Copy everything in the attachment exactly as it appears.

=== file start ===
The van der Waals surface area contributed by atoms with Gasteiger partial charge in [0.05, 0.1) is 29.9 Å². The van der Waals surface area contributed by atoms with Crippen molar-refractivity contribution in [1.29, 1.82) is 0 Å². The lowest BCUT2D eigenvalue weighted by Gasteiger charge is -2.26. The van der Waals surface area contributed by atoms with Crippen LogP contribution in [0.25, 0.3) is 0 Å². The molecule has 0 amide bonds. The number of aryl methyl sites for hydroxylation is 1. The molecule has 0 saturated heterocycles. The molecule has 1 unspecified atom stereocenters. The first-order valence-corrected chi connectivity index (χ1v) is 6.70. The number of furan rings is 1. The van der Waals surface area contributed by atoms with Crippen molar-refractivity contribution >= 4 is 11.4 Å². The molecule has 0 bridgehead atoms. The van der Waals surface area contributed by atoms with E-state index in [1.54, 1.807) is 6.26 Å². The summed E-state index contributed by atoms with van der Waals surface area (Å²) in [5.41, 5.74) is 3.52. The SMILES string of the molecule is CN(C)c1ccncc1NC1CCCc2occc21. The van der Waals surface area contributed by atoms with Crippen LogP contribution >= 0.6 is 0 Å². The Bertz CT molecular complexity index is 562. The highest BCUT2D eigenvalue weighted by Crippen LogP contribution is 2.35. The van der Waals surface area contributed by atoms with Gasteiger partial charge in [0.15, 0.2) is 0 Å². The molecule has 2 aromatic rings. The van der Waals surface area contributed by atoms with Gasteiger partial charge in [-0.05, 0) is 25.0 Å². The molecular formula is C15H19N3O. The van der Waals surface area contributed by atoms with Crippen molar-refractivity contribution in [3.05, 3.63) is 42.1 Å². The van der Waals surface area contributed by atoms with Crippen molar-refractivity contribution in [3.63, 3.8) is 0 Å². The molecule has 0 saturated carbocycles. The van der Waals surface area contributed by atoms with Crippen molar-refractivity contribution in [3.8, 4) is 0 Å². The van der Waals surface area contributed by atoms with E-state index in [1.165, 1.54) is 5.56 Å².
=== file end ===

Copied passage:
The van der Waals surface area contributed by atoms with Gasteiger partial charge in [0.05, 0.1) is 29.9 Å². The van der Waals surface area contributed by atoms with Crippen molar-refractivity contribution in [1.29, 1.82) is 0 Å². The lowest BCUT2D eigenvalue weighted by Gasteiger charge is -2.26. The van der Waals surface area contributed by atoms with Crippen LogP contribution in [0.25, 0.3) is 0 Å². The molecule has 0 amide bonds. The number of aryl methyl sites for hydroxylation is 1. The molecule has 0 saturated heterocycles. The molecule has 1 unspecified atom stereocenters. The first-order valence-corrected chi connectivity index (χ1v) is 6.70. The number of furan rings is 1. The van der Waals surface area contributed by atoms with Crippen molar-refractivity contribution >= 4 is 11.4 Å². The molecule has 0 bridgehead atoms. The van der Waals surface area contributed by atoms with E-state index in [1.54, 1.807) is 6.26 Å². The summed E-state index contributed by atoms with van der Waals surface area (Å²) in [5.41, 5.74) is 3.52. The SMILES string of the molecule is CN(C)c1ccncc1NC1CCCc2occc21. The van der Waals surface area contributed by atoms with Crippen LogP contribution >= 0.6 is 0 Å². The Bertz CT molecular complexity index is 562. The highest BCUT2D eigenvalue weighted by Crippen LogP contribution is 2.35. The van der Waals surface area contributed by atoms with Gasteiger partial charge in [0.15, 0.2) is 0 Å². The molecule has 2 aromatic rings. The van der Waals surface area contributed by atoms with Gasteiger partial charge in [-0.05, 0) is 25.0 Å². The molecular formula is C15H19N3O. The van der Waals surface area contributed by atoms with Crippen molar-refractivity contribution in [3.05, 3.63) is 42.1 Å². The van der Waals surface area contributed by atoms with Crippen molar-refractivity contribution in [3.63, 3.8) is 0 Å². The molecule has 0 saturated carbocycles. The van der Waals surface area contributed by atoms with Crippen molar-refractivity contribution in [3.8, 4) is 0 Å². The van der Waals surface area contributed by atoms with E-state index in [1.165, 1.54) is 5.56 Å².